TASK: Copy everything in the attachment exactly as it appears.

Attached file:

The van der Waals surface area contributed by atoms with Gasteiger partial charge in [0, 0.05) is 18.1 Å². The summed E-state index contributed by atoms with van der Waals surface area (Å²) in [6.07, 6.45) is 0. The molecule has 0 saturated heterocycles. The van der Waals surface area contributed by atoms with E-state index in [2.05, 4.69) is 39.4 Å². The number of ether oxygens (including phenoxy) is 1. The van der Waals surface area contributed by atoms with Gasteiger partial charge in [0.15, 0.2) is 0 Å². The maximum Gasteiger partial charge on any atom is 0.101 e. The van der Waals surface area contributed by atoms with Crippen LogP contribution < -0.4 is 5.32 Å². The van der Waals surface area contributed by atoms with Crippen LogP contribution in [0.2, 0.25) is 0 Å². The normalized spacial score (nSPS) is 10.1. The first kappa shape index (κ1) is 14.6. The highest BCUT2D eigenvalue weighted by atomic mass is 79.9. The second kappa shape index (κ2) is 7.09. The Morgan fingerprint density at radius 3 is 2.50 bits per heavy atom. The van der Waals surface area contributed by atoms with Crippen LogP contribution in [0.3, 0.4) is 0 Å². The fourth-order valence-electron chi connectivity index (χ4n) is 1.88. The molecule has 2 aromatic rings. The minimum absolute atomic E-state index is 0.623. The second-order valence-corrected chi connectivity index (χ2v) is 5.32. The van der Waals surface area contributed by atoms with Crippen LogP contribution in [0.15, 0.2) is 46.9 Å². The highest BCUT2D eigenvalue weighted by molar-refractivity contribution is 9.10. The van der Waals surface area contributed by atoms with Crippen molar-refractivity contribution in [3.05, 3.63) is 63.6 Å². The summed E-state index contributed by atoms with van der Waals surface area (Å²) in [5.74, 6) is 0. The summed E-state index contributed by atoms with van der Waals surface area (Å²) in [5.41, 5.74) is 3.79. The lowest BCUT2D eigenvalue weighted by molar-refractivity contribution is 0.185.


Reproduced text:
The van der Waals surface area contributed by atoms with Gasteiger partial charge in [0, 0.05) is 18.1 Å². The summed E-state index contributed by atoms with van der Waals surface area (Å²) in [6.07, 6.45) is 0. The molecule has 0 saturated heterocycles. The van der Waals surface area contributed by atoms with E-state index in [2.05, 4.69) is 39.4 Å². The number of ether oxygens (including phenoxy) is 1. The van der Waals surface area contributed by atoms with Gasteiger partial charge in [0.15, 0.2) is 0 Å². The maximum Gasteiger partial charge on any atom is 0.101 e. The van der Waals surface area contributed by atoms with Crippen LogP contribution < -0.4 is 5.32 Å². The van der Waals surface area contributed by atoms with Crippen LogP contribution in [0.2, 0.25) is 0 Å². The normalized spacial score (nSPS) is 10.1. The first kappa shape index (κ1) is 14.6. The highest BCUT2D eigenvalue weighted by atomic mass is 79.9. The second kappa shape index (κ2) is 7.09. The Morgan fingerprint density at radius 3 is 2.50 bits per heavy atom. The van der Waals surface area contributed by atoms with Crippen LogP contribution in [0.3, 0.4) is 0 Å². The fourth-order valence-electron chi connectivity index (χ4n) is 1.88. The molecule has 2 aromatic rings. The minimum absolute atomic E-state index is 0.623. The second-order valence-corrected chi connectivity index (χ2v) is 5.32. The van der Waals surface area contributed by atoms with Crippen LogP contribution in [0.15, 0.2) is 46.9 Å². The highest BCUT2D eigenvalue weighted by molar-refractivity contribution is 9.10. The van der Waals surface area contributed by atoms with Crippen molar-refractivity contribution in [3.05, 3.63) is 63.6 Å². The summed E-state index contributed by atoms with van der Waals surface area (Å²) in [5.74, 6) is 0. The summed E-state index contributed by atoms with van der Waals surface area (Å²) in [5.41, 5.74) is 3.79. The lowest BCUT2D eigenvalue weighted by molar-refractivity contribution is 0.185.